Confederate Honey
Merrie Melodies series
Harvey Logo.jpg
Directed by Friz Freleng
Produced by Leon Schlesinger
Story by Ben Hardaway
Voices by Mel Blanc
Arthur Q. Bryan
Bea Benaderet
(all uncredited)
Music by Carl W. Stalling
Layouts by Owen Fitzgerald (uncredited)
Distributed by Warner Bros. Pictures
Release date(s) March 30, 1940 (USA premiere)
Color process Technicolor
Running time 8 min (one reel)
Country United States
Language English

Confederate Honey is a 1940 Merrie Melodies animated cartoon short directed by Friz Freleng and produced by Leon Schlesinger. It is a sendup of Gone with the Wind, and features an early appearance by Elmer Fudd in his most familiar form.

The cartoon's title is meant to evoke "Confederate money." The Merrie Melodies rings change slightly starting with this cartoon, changing from a red and blue color scheme with a sky background to a red and blue color scheme with a black background.

Plot summary

It is 1861 (B.Sea., that is "Before Seabiscuit"), and Colonel O'Hairoil, a literal blueblood in the literally bluegrass country of Kentucky, presides over rich tobacco and cotton plantations. His black workers slowly pick the cotton one boll at a time, and when one young lad takes two bolls of cotton and hands them to his recumbent father to place in the packing crate, he is warned, "Don't get too ambitious there, son."

The pride of the plantation is the Colonel's daughter, Crimson O'Hairoil, who is courted by many suitors, who leave in vain after having their horse parking ticket validated (for parking is charged by the hour). Crimson has eyes only for the "chivalrous," "hard riding, square shooting soldier of fortune, Ned Cutler." (Elmer Fudd). Ned arrives, and is just, with some difficulty, about to ask Crimson a question, when there is an explosion—the war has started. Ned must leave to join his "wegiment." He leaves his horse in the paid lot, despite the warning of the attendant.

The war drags on. The war is picketed on the grounds that it is unfair to the Union, while civilians are equipped with blue "Union suits" (uniforms). An officer addresses his men, warning that the other side is pitching Stoneball Jackson, "a southpaw" against them, and if they win, they will meet the South in the Cotton Bowl. A trumpeteer sounds a call, but things degenerate into a jazz band. A nervous Confederate officer paces in a tent with information coming in by telegraph—it turns out to be race results. Ned shoots a cannon, whose ball acts like a pinball in a machine.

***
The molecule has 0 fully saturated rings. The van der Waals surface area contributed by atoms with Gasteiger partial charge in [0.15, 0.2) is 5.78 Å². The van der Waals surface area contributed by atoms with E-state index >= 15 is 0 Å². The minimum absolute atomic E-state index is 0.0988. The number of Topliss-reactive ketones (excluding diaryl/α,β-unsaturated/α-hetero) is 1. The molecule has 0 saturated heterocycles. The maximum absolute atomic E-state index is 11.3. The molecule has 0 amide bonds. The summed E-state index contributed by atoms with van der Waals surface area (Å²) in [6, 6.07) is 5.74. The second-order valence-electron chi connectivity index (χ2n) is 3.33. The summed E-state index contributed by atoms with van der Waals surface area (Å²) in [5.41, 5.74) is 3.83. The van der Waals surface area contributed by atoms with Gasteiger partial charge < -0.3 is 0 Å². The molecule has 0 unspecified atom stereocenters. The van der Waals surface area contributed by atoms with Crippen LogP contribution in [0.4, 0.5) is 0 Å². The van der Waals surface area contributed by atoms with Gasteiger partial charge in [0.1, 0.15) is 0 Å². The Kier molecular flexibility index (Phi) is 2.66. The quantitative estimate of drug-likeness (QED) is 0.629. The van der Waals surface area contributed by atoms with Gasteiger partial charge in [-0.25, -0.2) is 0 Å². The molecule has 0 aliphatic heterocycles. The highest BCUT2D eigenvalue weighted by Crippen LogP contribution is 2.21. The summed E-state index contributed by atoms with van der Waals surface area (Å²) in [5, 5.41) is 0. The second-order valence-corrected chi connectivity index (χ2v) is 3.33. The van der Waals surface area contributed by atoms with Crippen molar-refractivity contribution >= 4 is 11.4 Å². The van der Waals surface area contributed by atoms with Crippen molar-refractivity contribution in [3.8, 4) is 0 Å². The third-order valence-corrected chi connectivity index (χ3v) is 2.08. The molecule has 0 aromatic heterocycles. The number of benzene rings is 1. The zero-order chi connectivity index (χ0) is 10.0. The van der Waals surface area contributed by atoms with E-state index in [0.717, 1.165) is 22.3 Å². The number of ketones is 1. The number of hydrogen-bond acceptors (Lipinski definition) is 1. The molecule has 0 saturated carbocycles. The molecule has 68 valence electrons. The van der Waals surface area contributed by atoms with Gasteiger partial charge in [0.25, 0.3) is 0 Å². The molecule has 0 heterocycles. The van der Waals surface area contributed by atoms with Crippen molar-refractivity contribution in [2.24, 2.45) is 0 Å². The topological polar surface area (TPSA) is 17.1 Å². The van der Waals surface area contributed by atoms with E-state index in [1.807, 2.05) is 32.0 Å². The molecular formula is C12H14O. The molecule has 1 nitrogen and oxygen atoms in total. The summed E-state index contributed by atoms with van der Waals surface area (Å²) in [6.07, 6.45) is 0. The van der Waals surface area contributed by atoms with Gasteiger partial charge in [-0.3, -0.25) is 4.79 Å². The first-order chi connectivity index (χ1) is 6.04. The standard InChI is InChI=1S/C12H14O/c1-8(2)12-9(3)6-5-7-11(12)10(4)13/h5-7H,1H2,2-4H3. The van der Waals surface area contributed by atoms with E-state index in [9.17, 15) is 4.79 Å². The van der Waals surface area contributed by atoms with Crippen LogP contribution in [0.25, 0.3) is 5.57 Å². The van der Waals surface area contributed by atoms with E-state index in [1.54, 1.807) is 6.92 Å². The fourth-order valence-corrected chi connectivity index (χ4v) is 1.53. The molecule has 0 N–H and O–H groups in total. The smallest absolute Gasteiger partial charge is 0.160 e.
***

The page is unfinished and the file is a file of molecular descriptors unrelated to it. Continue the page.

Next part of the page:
Meanwhile, the horse and attendant await Ned's return. The Colonel is dispirited to hear, on the radio, that "The Yanks" have won again, announced before a victory for Brooklyn (and all others rained out), and curses the Yankees.

Back at camp, Ned reads a letter and sighs. A signal rocket turns into an advertisement "After the battle eat Southern Fried Chicken at Mammy's Shack." Crimson, having promised to burn a light in the window for Ned, does so with such enthusiasm with a searchlight that she alarms Paul Revere, who rides away giving his famous warning.

Time passes (with the horse and attendant still in the lot) from 1861 to 1865, and the war ends. Crimson looks out her window, strewn with the remains of candles. At last, Ned returns, and finally asks Crimson the question—can she validate his parking ticket? She stamps "REVOKED" across his forehead.

This is the first of three cartoons featuring the black hunter from All This and Rabbit Stew. He appears as the slave who is waiting for Ned to pick up his horse.


  • While this cartoon is not listed as a "Censored Eleven" short, it has not been shown in full (or at all) on American television in many years due to content believed by some to be demeaning to African-Americans. When the short aired on the now-defunct Kids WB! channel, the following parts were cut:
    • The shot of the sign reading, "Uncle Tom's Bungalows--$1.50 a Night and Up"
    • All scenes featuring black cotton pickers.
    • A shot of a slave girl putting the finishing touches on her white mistress's dress.
    • The scene with the slave validating parking tickets is cropped so the viewer only sees the slave's hand.
    • The scene where Elmer gives his horse to a slave valet crops out the appearance of the slave valet and is shortened to remove the part where the slave actually parks the horse.
    • All three scenes of the slave waiting for Elmer to retrieve his horse.


An unedited version was released on the laserdisc set The Golden Age of Looney Tunes Vol. 3

A Turner dubbed version (which has the same edits as seen on TV airings) was released in the Errol Flynn Westerns Collection on the DVD release of Virginia City


External links

Category:1940 animated films Category:Merrie Melodies shorts Category:Films directed by Friz Freleng Category:1940s comedy films Category:1940s American animated films Category:1940 Animated Shorts

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